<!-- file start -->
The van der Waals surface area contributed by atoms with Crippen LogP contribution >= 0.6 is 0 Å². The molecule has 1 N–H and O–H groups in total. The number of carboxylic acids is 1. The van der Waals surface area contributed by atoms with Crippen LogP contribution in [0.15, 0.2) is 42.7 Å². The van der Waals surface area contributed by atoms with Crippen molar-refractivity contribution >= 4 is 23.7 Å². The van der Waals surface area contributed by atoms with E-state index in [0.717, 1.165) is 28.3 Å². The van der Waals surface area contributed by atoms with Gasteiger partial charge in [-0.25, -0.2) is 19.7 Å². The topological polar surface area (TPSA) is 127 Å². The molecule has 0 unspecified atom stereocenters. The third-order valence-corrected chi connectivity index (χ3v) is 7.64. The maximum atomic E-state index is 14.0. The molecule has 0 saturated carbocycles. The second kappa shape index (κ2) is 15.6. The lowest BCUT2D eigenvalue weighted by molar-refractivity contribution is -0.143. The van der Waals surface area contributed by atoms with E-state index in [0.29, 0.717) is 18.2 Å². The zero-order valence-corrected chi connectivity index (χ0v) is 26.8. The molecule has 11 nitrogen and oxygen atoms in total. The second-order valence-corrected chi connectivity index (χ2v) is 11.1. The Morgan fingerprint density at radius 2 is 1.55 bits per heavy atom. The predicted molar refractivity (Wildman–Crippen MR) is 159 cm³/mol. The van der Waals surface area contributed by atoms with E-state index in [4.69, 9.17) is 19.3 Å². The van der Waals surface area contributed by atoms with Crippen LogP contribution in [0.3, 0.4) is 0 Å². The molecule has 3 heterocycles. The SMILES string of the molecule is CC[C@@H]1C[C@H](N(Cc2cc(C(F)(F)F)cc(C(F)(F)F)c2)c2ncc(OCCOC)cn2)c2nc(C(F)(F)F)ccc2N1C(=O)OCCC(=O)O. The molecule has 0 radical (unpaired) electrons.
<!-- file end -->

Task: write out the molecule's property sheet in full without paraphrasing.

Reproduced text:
The van der Waals surface area contributed by atoms with Crippen LogP contribution >= 0.6 is 0 Å². The molecule has 1 N–H and O–H groups in total. The number of carboxylic acids is 1. The van der Waals surface area contributed by atoms with Crippen LogP contribution in [0.15, 0.2) is 42.7 Å². The van der Waals surface area contributed by atoms with Crippen molar-refractivity contribution >= 4 is 23.7 Å². The van der Waals surface area contributed by atoms with E-state index in [0.717, 1.165) is 28.3 Å². The van der Waals surface area contributed by atoms with Gasteiger partial charge in [-0.25, -0.2) is 19.7 Å². The topological polar surface area (TPSA) is 127 Å². The molecule has 0 unspecified atom stereocenters. The third-order valence-corrected chi connectivity index (χ3v) is 7.64. The maximum atomic E-state index is 14.0. The molecule has 0 saturated carbocycles. The second kappa shape index (κ2) is 15.6. The lowest BCUT2D eigenvalue weighted by molar-refractivity contribution is -0.143. The van der Waals surface area contributed by atoms with E-state index in [0.29, 0.717) is 18.2 Å². The zero-order valence-corrected chi connectivity index (χ0v) is 26.8. The molecule has 11 nitrogen and oxygen atoms in total. The second-order valence-corrected chi connectivity index (χ2v) is 11.1. The Morgan fingerprint density at radius 2 is 1.55 bits per heavy atom. The predicted molar refractivity (Wildman–Crippen MR) is 159 cm³/mol. The van der Waals surface area contributed by atoms with E-state index in [4.69, 9.17) is 19.3 Å². The van der Waals surface area contributed by atoms with Crippen LogP contribution in [0.3, 0.4) is 0 Å². The molecule has 3 heterocycles. The SMILES string of the molecule is CC[C@@H]1C[C@H](N(Cc2cc(C(F)(F)F)cc(C(F)(F)F)c2)c2ncc(OCCOC)cn2)c2nc(C(F)(F)F)ccc2N1C(=O)OCCC(=O)O. The molecule has 0 radical (unpaired) electrons.